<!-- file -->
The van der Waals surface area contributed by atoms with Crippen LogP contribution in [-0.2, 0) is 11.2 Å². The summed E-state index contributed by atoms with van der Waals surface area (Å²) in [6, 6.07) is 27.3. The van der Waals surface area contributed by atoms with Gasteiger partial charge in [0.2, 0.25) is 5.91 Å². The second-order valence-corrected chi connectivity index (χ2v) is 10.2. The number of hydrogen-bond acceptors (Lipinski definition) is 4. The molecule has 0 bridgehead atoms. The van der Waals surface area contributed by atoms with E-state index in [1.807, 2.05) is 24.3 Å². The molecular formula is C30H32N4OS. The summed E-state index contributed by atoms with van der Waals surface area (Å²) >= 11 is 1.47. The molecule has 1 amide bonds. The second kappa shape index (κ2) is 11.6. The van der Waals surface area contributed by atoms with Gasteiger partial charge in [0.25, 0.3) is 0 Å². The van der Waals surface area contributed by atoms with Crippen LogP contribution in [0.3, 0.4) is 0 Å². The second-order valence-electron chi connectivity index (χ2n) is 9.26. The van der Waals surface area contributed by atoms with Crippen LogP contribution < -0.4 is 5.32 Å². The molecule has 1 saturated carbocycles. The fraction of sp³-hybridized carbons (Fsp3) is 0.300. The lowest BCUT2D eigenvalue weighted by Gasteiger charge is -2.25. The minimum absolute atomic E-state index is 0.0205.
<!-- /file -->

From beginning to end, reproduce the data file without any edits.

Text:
The van der Waals surface area contributed by atoms with Crippen LogP contribution in [-0.2, 0) is 11.2 Å². The summed E-state index contributed by atoms with van der Waals surface area (Å²) in [6, 6.07) is 27.3. The van der Waals surface area contributed by atoms with Gasteiger partial charge in [0.2, 0.25) is 5.91 Å². The second-order valence-corrected chi connectivity index (χ2v) is 10.2. The number of hydrogen-bond acceptors (Lipinski definition) is 4. The molecule has 0 bridgehead atoms. The van der Waals surface area contributed by atoms with E-state index in [1.807, 2.05) is 24.3 Å². The molecular formula is C30H32N4OS. The summed E-state index contributed by atoms with van der Waals surface area (Å²) >= 11 is 1.47. The molecule has 1 amide bonds. The second kappa shape index (κ2) is 11.6. The van der Waals surface area contributed by atoms with Gasteiger partial charge in [0.25, 0.3) is 0 Å². The van der Waals surface area contributed by atoms with Crippen LogP contribution in [0.3, 0.4) is 0 Å². The second-order valence-electron chi connectivity index (χ2n) is 9.26. The van der Waals surface area contributed by atoms with Crippen LogP contribution < -0.4 is 5.32 Å². The molecule has 1 saturated carbocycles. The fraction of sp³-hybridized carbons (Fsp3) is 0.300. The lowest BCUT2D eigenvalue weighted by Gasteiger charge is -2.25. The minimum absolute atomic E-state index is 0.0205.